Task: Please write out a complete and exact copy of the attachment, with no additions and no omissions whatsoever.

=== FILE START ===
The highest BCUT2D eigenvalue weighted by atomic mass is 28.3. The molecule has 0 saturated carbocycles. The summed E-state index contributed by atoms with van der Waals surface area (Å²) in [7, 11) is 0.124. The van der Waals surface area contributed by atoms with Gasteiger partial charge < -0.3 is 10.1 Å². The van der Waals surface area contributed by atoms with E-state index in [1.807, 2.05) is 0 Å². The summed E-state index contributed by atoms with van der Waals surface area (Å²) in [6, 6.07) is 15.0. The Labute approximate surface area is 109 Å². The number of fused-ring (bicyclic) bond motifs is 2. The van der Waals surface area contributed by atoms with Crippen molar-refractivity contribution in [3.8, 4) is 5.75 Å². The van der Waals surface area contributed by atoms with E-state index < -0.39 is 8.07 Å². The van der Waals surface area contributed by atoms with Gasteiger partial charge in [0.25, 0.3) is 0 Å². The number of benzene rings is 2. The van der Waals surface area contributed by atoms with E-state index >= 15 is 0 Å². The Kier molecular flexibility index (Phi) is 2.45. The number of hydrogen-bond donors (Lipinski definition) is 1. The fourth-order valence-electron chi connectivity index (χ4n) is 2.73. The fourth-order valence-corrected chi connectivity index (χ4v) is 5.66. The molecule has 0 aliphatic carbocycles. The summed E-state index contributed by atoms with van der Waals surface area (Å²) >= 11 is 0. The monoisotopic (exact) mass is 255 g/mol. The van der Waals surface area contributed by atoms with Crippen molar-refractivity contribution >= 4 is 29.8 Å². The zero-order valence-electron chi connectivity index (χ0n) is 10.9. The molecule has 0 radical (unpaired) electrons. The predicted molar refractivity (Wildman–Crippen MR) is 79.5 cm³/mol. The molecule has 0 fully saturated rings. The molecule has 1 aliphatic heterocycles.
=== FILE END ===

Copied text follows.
The highest BCUT2D eigenvalue weighted by atomic mass is 28.3. The molecule has 0 saturated carbocycles. The summed E-state index contributed by atoms with van der Waals surface area (Å²) in [7, 11) is 0.124. The van der Waals surface area contributed by atoms with Gasteiger partial charge < -0.3 is 10.1 Å². The van der Waals surface area contributed by atoms with E-state index in [1.807, 2.05) is 0 Å². The summed E-state index contributed by atoms with van der Waals surface area (Å²) in [6, 6.07) is 15.0. The Labute approximate surface area is 109 Å². The number of fused-ring (bicyclic) bond motifs is 2. The van der Waals surface area contributed by atoms with Crippen molar-refractivity contribution in [3.8, 4) is 5.75 Å². The van der Waals surface area contributed by atoms with E-state index < -0.39 is 8.07 Å². The van der Waals surface area contributed by atoms with Gasteiger partial charge in [0.25, 0.3) is 0 Å². The number of benzene rings is 2. The van der Waals surface area contributed by atoms with E-state index >= 15 is 0 Å². The Kier molecular flexibility index (Phi) is 2.45. The number of hydrogen-bond donors (Lipinski definition) is 1. The fourth-order valence-electron chi connectivity index (χ4n) is 2.73. The fourth-order valence-corrected chi connectivity index (χ4v) is 5.66. The molecule has 0 aliphatic carbocycles. The summed E-state index contributed by atoms with van der Waals surface area (Å²) >= 11 is 0. The monoisotopic (exact) mass is 255 g/mol. The van der Waals surface area contributed by atoms with Crippen molar-refractivity contribution >= 4 is 29.8 Å². The zero-order valence-electron chi connectivity index (χ0n) is 10.9. The molecule has 0 radical (unpaired) electrons. The predicted molar refractivity (Wildman–Crippen MR) is 79.5 cm³/mol. The molecule has 0 fully saturated rings. The molecule has 1 aliphatic heterocycles.